Paul Crovella, Palm Tree
Back in art school when I didn't get enough haircuts and wore my jeans till they fell apart, I used to say my ambition was to take pictures with nothing in them (just being contrary), so you can probably sympathize when I say I love shots like this. It's the "shots like this" part where the mystery lies, however. Twenty years ago—warping into thirty, now, must be—my friend Kim had a legendary radio show on WHFS in Washington, D.C. that centered on new music and unknown bands. Kim is not a man of many or fancy words, but he's wise in the ways of art. He taught me that there's no such thing as "that kind" of art—that within every genre there's the whole gamut, a lot of bad and a lot of average and maybe a little good, too. He'd say he couldn't "hear" music he didn't understand, and he'd listen till he got it. When somebody says something like "I hate abstract expressionism," or "I hate rap," they only mean they've never looked into it and it's still something apart and outside. People who understand, differentiate. They see the landscape of that genre, the ups and downs, the ins and outs. Until you start to get the subtleties, you haven't yet really started to see.
Naturally we only get down to seeing the subtleties of the things we like well enough to look at to begin with. Sympatico precedes affection.
This is a great shot of its kind, I think. On his website, the photographer talks about the "...somewhat humorous sense of isolation of a palm tree on a barren lot behind locked gates." I see what he means, but only because he tells me. I don't read humor. I read this entirely formally. The abstract clumping of the bushes broadcast across the frame, the distinctively different plant centered in the frame standing apart from the pattern, the echo of the slash of sidewalk in that single line in the sky. Those two side-by-side rectangles like frames. Look at the lines, the echoes, the way things touch. Desert sunlight both bright and milky. That one little dab of yellow; if this were a painting, the painter would have stared at his picture for three days, admiring and critical, added that little rectangle, then pronounced his work done.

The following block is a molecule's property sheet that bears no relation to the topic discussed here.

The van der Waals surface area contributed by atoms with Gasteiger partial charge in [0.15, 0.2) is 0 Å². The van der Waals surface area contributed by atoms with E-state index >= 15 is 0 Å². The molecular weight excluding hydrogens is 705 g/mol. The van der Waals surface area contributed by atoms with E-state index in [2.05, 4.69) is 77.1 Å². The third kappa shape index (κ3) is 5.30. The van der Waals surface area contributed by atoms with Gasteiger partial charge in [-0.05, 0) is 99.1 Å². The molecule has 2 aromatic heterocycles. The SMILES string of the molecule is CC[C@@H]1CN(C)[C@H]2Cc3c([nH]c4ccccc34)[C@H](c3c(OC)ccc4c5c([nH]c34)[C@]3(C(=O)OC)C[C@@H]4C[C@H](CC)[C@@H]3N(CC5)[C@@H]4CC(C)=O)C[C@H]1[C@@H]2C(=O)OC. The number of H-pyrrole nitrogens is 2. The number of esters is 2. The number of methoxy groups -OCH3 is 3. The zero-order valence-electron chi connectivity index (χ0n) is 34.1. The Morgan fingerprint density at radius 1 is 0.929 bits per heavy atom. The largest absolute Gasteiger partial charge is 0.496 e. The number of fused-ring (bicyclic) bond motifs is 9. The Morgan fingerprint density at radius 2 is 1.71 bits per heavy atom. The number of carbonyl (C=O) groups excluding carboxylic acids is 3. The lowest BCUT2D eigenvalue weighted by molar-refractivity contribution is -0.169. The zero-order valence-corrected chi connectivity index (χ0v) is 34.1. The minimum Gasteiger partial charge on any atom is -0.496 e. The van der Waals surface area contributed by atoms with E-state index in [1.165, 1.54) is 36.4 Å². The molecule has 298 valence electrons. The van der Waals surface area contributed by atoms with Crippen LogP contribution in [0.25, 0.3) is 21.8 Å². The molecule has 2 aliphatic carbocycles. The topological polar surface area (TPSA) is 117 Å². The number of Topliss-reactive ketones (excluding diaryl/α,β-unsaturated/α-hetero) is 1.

Featured Comment by Robert Roaldi: "This topic about seeing things that the creator didn't intend [being discussed in the comments] is a difficult one. In an interview once, I heard the Canadian author Margaret Atwood say that if the reader spotted something in one of her novels, she'd be happy to take the credit for it (whether she'd intended it or not).
"I looked at that photo and the first thought that came into my mind was 'suburban wasteland.' Was that what the creator intended?
"I don't see how you can ever escape from having viewers (or readers) find things in a work that the creator didn't consciously intend. Points of view are simply too different from each other. I don't think you could ever limit the 'meaning' of a work to only what the creator originally intended either, even if it were possible to strictly determine what that had been. If you asked the photographer what he intended at the moment of creation, and got a coherent answer, that answer might be different from one he might come up with a day later.
"This is a common experience. If you read the same novel several years apart, it's astonishing to see how different the work is the second time round, or third, even though it's the same words.
"The issue is made more difficult by the fact that there is no guarantee that a visual artist is even able to articulate in spoken/written language what it was they were trying to convey. I tend to have a personal prejudice against trying to express verbally what an image is supposed to mean visually."
Featured Comment by John Robison: "The problem is that some of us, like me, are literal-minded. We see what's there, and only what's there. But...if I were to express the first impression that came to my mind it would be HEAT! Hot, unrelenting sun beating down on hot pavement, nowhere to run to cool off, ack, can't breathe, too hot. My feelings about hot weather color everything when I look at this photo."